As scheduled rotary-wing services are typically busiest during winter months Helijet deploys S76As and Bell 206Ls during summer months in support of resorts on the BC coast—particularly the popular and remote Haida G'wai (Queen Charlotte Islands) up near the Alaskan panhandle.

In 1998 Helijet signed a contract with BC Ambulance Service to operate 2 dedicated YVR-based S76As and average utilization on this contract has been running 750 hrs per aircraft per year. The contract was recently renewed for 8 more years with 3 S76C+s based at YVR and YPR (Prince Rupert BC).

On the fixed-wing front Helijet began operating a pair of Learjet 31As in EMS configuration 5 years ago. They fly a combined 1500 hours each year with stages ranging from 15–90 min within British Columbia in addition to longer medical repatriation missions from time to time. "The 31As have worked out very well for us," says Houston.

"We cover the entire province for the ambulance service and we flew a recent 14-flight-hour round trip to GUA (Guatemala City, Guatemala) with fuel stops at SLC (Intl, Salt Lake City UT) and SAT (San Antonio TX).

For what we do the 31A is close to ideal. It's more cost-effective than a Learjet 45 although more limited on range. A Learjet 35 would also be a good option for our EMS operations."

Pilot lifestyles

Rotary-wing fleet consists of 39 pilots with most flying both scheduled and EMS services. All multiengine helicopters are flown 2-pilot with minimum captain requirements being 3000 hrs for EMS and 1200 hrs for other missions.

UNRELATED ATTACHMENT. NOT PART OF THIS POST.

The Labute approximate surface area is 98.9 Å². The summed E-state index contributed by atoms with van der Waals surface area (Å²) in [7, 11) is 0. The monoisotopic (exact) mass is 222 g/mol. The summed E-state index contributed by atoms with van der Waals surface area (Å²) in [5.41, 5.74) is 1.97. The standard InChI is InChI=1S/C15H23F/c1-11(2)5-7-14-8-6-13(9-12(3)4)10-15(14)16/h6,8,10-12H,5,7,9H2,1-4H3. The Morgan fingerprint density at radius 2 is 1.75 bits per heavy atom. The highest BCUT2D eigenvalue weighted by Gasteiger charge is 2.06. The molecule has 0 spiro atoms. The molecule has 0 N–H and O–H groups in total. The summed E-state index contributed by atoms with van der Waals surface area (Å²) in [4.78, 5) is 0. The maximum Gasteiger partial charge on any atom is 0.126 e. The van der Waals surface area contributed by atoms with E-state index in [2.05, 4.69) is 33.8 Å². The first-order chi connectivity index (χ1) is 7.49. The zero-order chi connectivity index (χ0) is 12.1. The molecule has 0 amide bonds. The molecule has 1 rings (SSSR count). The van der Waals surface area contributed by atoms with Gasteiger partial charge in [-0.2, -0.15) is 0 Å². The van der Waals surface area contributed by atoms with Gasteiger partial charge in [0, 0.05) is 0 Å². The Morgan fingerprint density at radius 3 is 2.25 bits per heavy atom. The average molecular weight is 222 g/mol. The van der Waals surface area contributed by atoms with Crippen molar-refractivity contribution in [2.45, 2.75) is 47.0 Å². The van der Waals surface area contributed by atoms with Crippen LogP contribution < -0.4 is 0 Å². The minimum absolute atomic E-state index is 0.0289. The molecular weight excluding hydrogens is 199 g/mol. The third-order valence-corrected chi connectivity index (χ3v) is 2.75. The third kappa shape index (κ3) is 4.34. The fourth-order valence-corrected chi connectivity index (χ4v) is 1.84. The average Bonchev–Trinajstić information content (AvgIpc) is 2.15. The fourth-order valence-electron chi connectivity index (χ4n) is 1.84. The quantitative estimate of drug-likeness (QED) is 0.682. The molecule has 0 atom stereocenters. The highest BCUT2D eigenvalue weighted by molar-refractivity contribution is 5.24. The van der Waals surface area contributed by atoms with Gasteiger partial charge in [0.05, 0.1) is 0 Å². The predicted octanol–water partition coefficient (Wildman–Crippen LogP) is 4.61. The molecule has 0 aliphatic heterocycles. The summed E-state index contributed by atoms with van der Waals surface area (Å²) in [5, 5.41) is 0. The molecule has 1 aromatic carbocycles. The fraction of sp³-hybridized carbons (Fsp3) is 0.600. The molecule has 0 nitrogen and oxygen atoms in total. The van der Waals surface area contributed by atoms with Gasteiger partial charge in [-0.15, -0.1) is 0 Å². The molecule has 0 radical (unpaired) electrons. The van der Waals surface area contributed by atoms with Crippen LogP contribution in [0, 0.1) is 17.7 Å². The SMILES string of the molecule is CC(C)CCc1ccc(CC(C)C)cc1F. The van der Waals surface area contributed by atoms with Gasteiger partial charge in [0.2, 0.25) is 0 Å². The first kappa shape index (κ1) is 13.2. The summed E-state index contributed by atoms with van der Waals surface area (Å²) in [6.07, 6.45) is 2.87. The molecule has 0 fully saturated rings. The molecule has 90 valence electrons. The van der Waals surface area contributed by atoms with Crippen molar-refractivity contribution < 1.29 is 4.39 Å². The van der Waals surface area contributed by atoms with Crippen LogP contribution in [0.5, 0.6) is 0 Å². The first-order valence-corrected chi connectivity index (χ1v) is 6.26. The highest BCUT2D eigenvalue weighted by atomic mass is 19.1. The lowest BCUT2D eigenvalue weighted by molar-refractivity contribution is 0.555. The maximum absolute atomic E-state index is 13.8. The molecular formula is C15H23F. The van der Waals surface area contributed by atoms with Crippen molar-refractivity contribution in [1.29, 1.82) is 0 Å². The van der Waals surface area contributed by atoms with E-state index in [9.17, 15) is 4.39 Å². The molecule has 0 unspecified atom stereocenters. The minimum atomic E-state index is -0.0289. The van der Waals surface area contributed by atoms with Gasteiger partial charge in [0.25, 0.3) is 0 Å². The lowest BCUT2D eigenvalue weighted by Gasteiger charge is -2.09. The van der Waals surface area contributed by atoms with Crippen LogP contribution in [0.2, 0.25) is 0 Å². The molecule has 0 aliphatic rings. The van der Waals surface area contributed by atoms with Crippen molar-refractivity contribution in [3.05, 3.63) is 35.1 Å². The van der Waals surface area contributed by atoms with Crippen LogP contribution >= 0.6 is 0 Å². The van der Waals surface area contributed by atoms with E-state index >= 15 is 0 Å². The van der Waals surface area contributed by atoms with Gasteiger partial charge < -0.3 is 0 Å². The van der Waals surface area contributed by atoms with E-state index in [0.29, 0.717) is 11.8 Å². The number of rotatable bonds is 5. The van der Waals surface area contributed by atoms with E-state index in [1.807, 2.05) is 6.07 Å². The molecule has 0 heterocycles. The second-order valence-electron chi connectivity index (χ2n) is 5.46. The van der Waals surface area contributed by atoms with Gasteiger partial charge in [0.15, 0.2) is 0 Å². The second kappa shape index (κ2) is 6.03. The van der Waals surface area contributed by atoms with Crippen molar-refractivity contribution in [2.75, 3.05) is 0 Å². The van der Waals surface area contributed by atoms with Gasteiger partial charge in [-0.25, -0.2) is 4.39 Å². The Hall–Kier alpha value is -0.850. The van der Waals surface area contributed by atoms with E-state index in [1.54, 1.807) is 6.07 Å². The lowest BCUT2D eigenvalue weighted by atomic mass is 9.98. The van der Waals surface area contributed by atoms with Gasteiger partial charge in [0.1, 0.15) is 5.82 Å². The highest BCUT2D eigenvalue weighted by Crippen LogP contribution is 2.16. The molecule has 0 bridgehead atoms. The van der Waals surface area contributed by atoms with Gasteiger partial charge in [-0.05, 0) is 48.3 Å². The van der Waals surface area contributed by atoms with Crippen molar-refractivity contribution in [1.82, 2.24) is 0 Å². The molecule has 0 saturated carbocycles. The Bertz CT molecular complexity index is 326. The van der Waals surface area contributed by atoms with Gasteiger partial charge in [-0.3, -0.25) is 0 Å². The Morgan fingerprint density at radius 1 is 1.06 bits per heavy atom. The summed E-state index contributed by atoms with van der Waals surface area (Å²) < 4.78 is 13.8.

Typical rotary-wing pilot schedules involve 18 shifts per month—including 4 or 5 reserve days—with about 50 flying hours and 145 duty hours.

Helijet looks for varied flying backgrounds, with strong IFR and confined area experience, when hiring captains. Rotary-wing first officer positions in the S76As are often made available to low-time pilots with as few as 160 hrs TT says Todd.

"We've been giving opportunities to low-time pilots for a long time. Many of our ramp employees have advanced through dispatch to flight ops with minimum hours and we've been happy with the results."

Former Helijet ramp employees Jeff Schmold and Erin Johnson recently transitioned to S76A flightdecks. "I started with Helijet 3 years ago and have 150 hrs TT in helicopters," says Schmold who has just completed 2 weeks of S76A ground school and 12 hrs flight time.

(L–R) First Officer Erin Johnson, Helijet Contract Trainer Joe Edwards and FO Jeff Schmold. Johnson became an S76 pilot with 250 hrs TT while Schmold joined as a ramp employee 3 years ago with 150 hrs TT. Edwards helps in transitioning lower-time pilots into the S76 flightdeck.

Johnson joined Helijet passenger services division 2.5 years ago and transitioned to S76A flightdeck at 250 hrs TT.

"We're transitioning from a few hours experience to very sophisticated medium twins operating in a busy IFR environment," says Johnson. "The opportunities are very good here and it's a great flying schedule with the opportunity to live in Vancouver and be home every night."